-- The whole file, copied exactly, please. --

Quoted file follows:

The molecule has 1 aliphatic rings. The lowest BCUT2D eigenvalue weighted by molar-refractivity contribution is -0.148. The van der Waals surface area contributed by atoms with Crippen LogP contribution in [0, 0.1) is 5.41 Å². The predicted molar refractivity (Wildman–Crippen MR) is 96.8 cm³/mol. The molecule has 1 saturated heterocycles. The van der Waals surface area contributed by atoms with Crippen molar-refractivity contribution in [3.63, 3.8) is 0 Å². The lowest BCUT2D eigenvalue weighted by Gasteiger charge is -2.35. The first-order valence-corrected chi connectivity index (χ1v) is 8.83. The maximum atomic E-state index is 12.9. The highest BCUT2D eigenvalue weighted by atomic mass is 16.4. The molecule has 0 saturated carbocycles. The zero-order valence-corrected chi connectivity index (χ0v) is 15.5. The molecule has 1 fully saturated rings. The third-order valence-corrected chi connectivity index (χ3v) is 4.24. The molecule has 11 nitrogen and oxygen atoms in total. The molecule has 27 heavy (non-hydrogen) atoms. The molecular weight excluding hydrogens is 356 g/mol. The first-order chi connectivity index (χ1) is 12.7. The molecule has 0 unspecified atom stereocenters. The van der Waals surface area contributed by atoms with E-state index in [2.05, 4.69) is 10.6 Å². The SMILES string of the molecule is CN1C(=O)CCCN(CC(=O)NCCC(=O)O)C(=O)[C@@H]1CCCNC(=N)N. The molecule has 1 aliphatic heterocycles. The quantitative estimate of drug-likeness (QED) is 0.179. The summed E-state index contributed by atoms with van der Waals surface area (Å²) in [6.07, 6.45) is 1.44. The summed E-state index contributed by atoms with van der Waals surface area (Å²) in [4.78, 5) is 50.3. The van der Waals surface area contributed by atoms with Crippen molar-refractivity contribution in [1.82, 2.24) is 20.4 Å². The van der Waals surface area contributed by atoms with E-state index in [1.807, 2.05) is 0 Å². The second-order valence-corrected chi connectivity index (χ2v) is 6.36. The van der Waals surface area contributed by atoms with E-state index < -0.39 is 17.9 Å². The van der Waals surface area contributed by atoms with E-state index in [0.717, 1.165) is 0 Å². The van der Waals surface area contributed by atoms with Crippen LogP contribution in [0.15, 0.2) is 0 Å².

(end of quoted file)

The molecule has 1 aliphatic rings. The lowest BCUT2D eigenvalue weighted by molar-refractivity contribution is -0.148. The van der Waals surface area contributed by atoms with Crippen LogP contribution in [0, 0.1) is 5.41 Å². The predicted molar refractivity (Wildman–Crippen MR) is 96.8 cm³/mol. The molecule has 1 saturated heterocycles. The van der Waals surface area contributed by atoms with Crippen molar-refractivity contribution in [3.63, 3.8) is 0 Å². The lowest BCUT2D eigenvalue weighted by Gasteiger charge is -2.35. The first-order valence-corrected chi connectivity index (χ1v) is 8.83. The maximum atomic E-state index is 12.9. The highest BCUT2D eigenvalue weighted by atomic mass is 16.4. The molecule has 0 saturated carbocycles. The zero-order valence-corrected chi connectivity index (χ0v) is 15.5. The molecule has 1 fully saturated rings. The third-order valence-corrected chi connectivity index (χ3v) is 4.24. The molecule has 11 nitrogen and oxygen atoms in total. The molecule has 27 heavy (non-hydrogen) atoms. The molecular weight excluding hydrogens is 356 g/mol. The first-order chi connectivity index (χ1) is 12.7. The molecule has 0 unspecified atom stereocenters. The van der Waals surface area contributed by atoms with E-state index in [2.05, 4.69) is 10.6 Å². The SMILES string of the molecule is CN1C(=O)CCCN(CC(=O)NCCC(=O)O)C(=O)[C@@H]1CCCNC(=N)N. The molecule has 1 aliphatic heterocycles. The quantitative estimate of drug-likeness (QED) is 0.179. The summed E-state index contributed by atoms with van der Waals surface area (Å²) in [6.07, 6.45) is 1.44. The summed E-state index contributed by atoms with van der Waals surface area (Å²) in [4.78, 5) is 50.3. The van der Waals surface area contributed by atoms with Crippen molar-refractivity contribution in [1.82, 2.24) is 20.4 Å². The van der Waals surface area contributed by atoms with E-state index in [1.807, 2.05) is 0 Å². The second-order valence-corrected chi connectivity index (χ2v) is 6.36. The van der Waals surface area contributed by atoms with E-state index < -0.39 is 17.9 Å². The van der Waals surface area contributed by atoms with E-state index in [0.717, 1.165) is 0 Å². The van der Waals surface area contributed by atoms with Crippen LogP contribution in [0.15, 0.2) is 0 Å².